other Martin, who was recently elected to a despised position of
power, nor with the OtherMatthew who comes from some Other
Press somewhere else, nor even with that other Matthew, aka
Tigger. "Wow, there sure are a tot of Matthews around here,"
Tanya Paz said. "Martthews, Mattins everywhere, but not a drop
Paul Day*on • Sharon Undoros • Carta Maftechuk
Raul Peschlora • Efflo Pow
Photo Editor • Paul Gordon
O O.
BORIS * Built*^
He is an Arab
Mr. Eyal Lichtman
makes widely exaggerated
claims in his letter to the
editor, "He is an Israeli citizen." Hisletter in itself would
not even be worth responding to were it not for his
repetition of the latest Israeli/Zionist line that the
essence of the Arab-Israeli
conflict is the undemocratic
nature of the Arab regimes.
This claim is clearly a disingenuous hypocrisy since the
Camp David Accord formalized peace between Sadat's
Egypt (a non-democracy)
and Israel.
Democracy, much
needed by the Arab masses,
is a gradual process. In attempting to link it with the
peace process, hard-line Zionists hope to scuttle the
process, givingthem enough
time to further disenfranchise the Palestinians from
the occupied territories, and
toexpand Israeli settlements
there. This would make it
politically impossible for any
future Israeli government to
withdraw from these
terrtories. This will abort
any chance for a peaceful
solution in the Middle East
as the Arab masses will not
abandon the Palestinians
and their rights—whatever
is the stand of their reigning
As an Arab democrat, I
am opposed to the Arab regimes. But the same principles that lead me to oppose
those regimes are the ones
that make me oppose the
exclusionist nature of Zionism, as represented in Israel
(e.g. 92% of the land in Israel
is reserved by law for exclusive use by Jews; non-Jews
[read Palestinians] are not
allowed to buy nor even lease
that land).
If Mr. Lichtman's argument seems familiar, this is
because it is an echo of the
The Ubyssey welcomes letters on any Issue. Letters must be typed and are not to exceed 300 words In length. Content
which Is judged to be libelous, homophobic, sexist, racist or factually Incorrect will not be published. Please be concise.
Letters may be edited for brevity, but It is standard Ubyssey policy not to edit letters for spelling or grammatical mistakes.
Please bring them, with Identification, to SUB 241K. Letters must Include name, faculty, and signature.
one used by pre-reform
South Africa to justify its
treatment of Blacks. For the
same reasons that it did not
work there, one can hope that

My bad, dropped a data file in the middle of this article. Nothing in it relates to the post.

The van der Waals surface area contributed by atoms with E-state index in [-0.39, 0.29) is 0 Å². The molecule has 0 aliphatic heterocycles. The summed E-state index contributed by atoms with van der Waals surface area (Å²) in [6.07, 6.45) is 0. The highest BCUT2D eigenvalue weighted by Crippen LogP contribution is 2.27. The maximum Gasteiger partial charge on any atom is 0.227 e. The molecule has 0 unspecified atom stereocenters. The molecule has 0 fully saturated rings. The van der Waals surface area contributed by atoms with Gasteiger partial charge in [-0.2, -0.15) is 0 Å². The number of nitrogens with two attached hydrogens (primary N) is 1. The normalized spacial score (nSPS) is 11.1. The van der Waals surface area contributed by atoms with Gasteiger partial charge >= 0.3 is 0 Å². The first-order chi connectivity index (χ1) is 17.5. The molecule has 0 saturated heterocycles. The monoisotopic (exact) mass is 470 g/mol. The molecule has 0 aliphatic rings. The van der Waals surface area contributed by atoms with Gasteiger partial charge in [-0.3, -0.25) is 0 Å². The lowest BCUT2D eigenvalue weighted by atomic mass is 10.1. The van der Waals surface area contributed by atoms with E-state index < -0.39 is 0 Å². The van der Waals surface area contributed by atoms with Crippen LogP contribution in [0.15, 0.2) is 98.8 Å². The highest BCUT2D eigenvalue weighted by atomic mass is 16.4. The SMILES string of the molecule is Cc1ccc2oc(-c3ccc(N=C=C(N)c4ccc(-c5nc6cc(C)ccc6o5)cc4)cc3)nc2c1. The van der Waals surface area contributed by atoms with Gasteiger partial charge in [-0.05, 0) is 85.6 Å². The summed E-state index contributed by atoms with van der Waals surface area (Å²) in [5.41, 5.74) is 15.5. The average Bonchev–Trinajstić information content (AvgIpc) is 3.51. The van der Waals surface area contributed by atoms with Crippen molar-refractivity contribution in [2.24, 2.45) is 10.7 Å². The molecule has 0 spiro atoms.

it will not work on this issue.
No decent human being
would agree to less than
equality for the Palestinians,
and the restoration of their
rights including their right
to return to their homeland.
Mr Lichtman reminds
us of what Iraq did to Kuwait while ignoring that this
pales in comparison to Zionist crimes against the Palestinian people, who were
massacred and driven from
their homes. Michael
Palumbo's book The Palestinian Catastrophe: the 1948
Expulsion of a People from
their Homeland, based
largely on United Nations
observers' documents, provides testimony to the brutality in which the Zionists
drove the Palestinians (the
natives of the land) from
their homeland..
While reading Mr.
Lichtman's letter, the words
of Nathan Chofshi of
Herzlia—one of the pioneer
Jewish settlers in Palestine—flashed through my
mind "We came and turned
the native Arabs into tragic
refugees. And still we dare
to slander and malign them,
to besmirch their name instead of being deeply
ashamed of what we did and
trying to undo some of the
evil commited. We justify our
terrible acts and even attempt to glorify them."
Graduate student
Electrical Engineering
Get your 7 cents
Unfortunately, by writing this letter I am associat-
ingmyself with The Ubyssey.
As a matter of personal
policy, I try to avoid having
anything to do with this paper but the March 31 issue
forces me to say something.
I was under the impression
that the purpose of a campus newspaper was to report on campus events. To
the best of my knowledge, a
general political letter from
the MP for Burnaby-
Kingsway and stories dealing with local Montreal activities do not count as campus events. In addition, an
article about the joys of masturbating with vegetables
doesn't belong in any newspaper. Printing hateful and
libelous editorial letters is
irresponsible and supposedly against Ubyssey policy
yet one appeared on Tuesday. As a student funded
"newspaper" the Ubyssey
should represent students
impartially instead of wasting newsprint. Fm asking
for a little impartiality and
responsibility for my forced
monetary contribution.
Martin Fandrich
Mechanical Engineering
Co-opted and
I feel that I have to
speak. Lately I have had to
speak out in defence of my
chosen faculty and profession, more than I ever
thought Fd have to. I am a
female engineer. I wear red
(I even have a banned Lord
Godiva). And I am proud.
The engineers of the past
have done wrong. But we,
the new engineers, are the
future. There is no way that
all engineers can be sexist,
racist and homophobic. If
you are in engineering you
are part ofthe EUS, whether
you like it or not. If you don't
like it you have the opportunities to make it better, if
you want. Engineers do not
have common beliefs or
ideas, nor should we be expected to. I feel that the red
shows a unity, that does not
exist anywhere else on
campus. A spirit that can
grow past the past and into
the future if people would
quit trying to smother it and
set it back 20 years. I could
try and say more, but I hope
that i s not necessary and that
the student body judges
people and groups for
Christa Cormack
Civil Engineering
Women's Shelter needs a female
volunteer receptionist for Monday to Friday between 9AM and
5PM. Brush up on your
WordPerfect 5.1 and switchboard skills.
Lunch provided
Call Anne at 872-8212
April 3.1992 LETTERS
Preston is the
In his letter, "So young so
blinkered" March 3, Ryan Jayes